UK’s first national networked brain tumour tissue archive
Press release issued: 7 October 2014
A new tissue banking initiative, called the Brain Tumour Archive Network, that will unlock thousands of previously hard to access brain tumour samples for researchers throughout the UK has been announced today [Tuesday 7 October].
BRAIN UK, run by the University of Southampton, will link existing archives of brain tumour tissue in a virtual network so that researchers can gain access to unprecedented levels of tissue to support their much needed research into better treatments and a cure for brain cancer.
BRAIN UK is a collaboration between the University of Southampton, Plymouth Hospitals NHS Trust and the University of Bristol together with a network of 26 hospitals across the UK and without their assistance the network wouldn’t be able to operate. Input and support for the project have also been provided by the British Neuropathology Society, British Neuro-oncology Society, Brain Tumour Network, Medical Research Council and National Cancer Research Institute Brain Tumour Clinical Studies Group.
There is a huge unmet scientific and clinical need for brain tumour tissue, and with the medicine agenda growing, the demand for samples with better quality background information grows, making the timing of this project perfect.
Dr Kathreena Kurian, Head of the Brain Tumour Research Group and Senior Clinical Lecturer in the School of Clinical Sciences and a member of the BRAIN UK committee, said: “This project is an excellent opportunity to let the public know how they can support the network and help fight brain tumours.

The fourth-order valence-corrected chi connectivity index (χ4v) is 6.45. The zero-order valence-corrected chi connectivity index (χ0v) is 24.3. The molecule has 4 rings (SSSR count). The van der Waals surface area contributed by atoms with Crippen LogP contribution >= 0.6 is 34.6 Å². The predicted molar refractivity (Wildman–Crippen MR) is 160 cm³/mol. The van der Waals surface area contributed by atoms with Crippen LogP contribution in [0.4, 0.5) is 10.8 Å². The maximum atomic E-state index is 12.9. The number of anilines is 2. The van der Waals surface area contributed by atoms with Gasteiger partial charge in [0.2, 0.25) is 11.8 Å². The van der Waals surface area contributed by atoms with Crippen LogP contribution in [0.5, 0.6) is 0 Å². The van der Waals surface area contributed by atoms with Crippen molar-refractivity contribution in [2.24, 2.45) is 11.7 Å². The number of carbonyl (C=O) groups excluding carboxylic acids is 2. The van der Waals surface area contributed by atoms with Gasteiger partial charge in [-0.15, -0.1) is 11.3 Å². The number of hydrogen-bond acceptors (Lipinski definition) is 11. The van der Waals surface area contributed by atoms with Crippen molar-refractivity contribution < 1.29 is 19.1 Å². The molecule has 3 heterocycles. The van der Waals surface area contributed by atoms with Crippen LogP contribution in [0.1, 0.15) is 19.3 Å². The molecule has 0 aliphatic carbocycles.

“By giving consent for tumour tissue removed at operation to be used for research and medical education the public can help researchers combat this devastating disease to benefit future generations of brain tumour patients.”
Brain tumour tissue is currently incredibly difficult for researchers to access, as there are many rare types of tumour. However, a review of current NHS archive holdings, dating back to the 1970s, revealed that a networked approach would make in excess of 400,000 stored samples potentially available to research. The Brain Tumour Archive Network will provide the interface that is needed between researchers and brain tumour tissue stored in NHS hospitals, giving easy access to the right tissue, in sufficiently large numbers with appropriate ethical approval already in place. It will support a diverse range of brain tumour research projects and change the face of neuro-oncology research.
Helen Bulbeck, co-founder and Director of Services at brainstrust, said: “This is an exciting project. The Brain Tumour Archive Network is an initiative where tissue samples provided by patients from across the UK can be accessed through one central resource, then made available to scientists to study how and why brain cancer develops and spreads, and to devise the best possible treatments.”
Sue Farrington Smith of Brain Tumour Research added: “Brain tumours are the biggest cancer killer of children, and more children and young adults die from this disease than from any other cancer; in addition up to 40 per cent of other cancers spread to the brain, yet research into brain tumours remains underfunded and under resourced. For years access to tissue has been the issue for researchers.”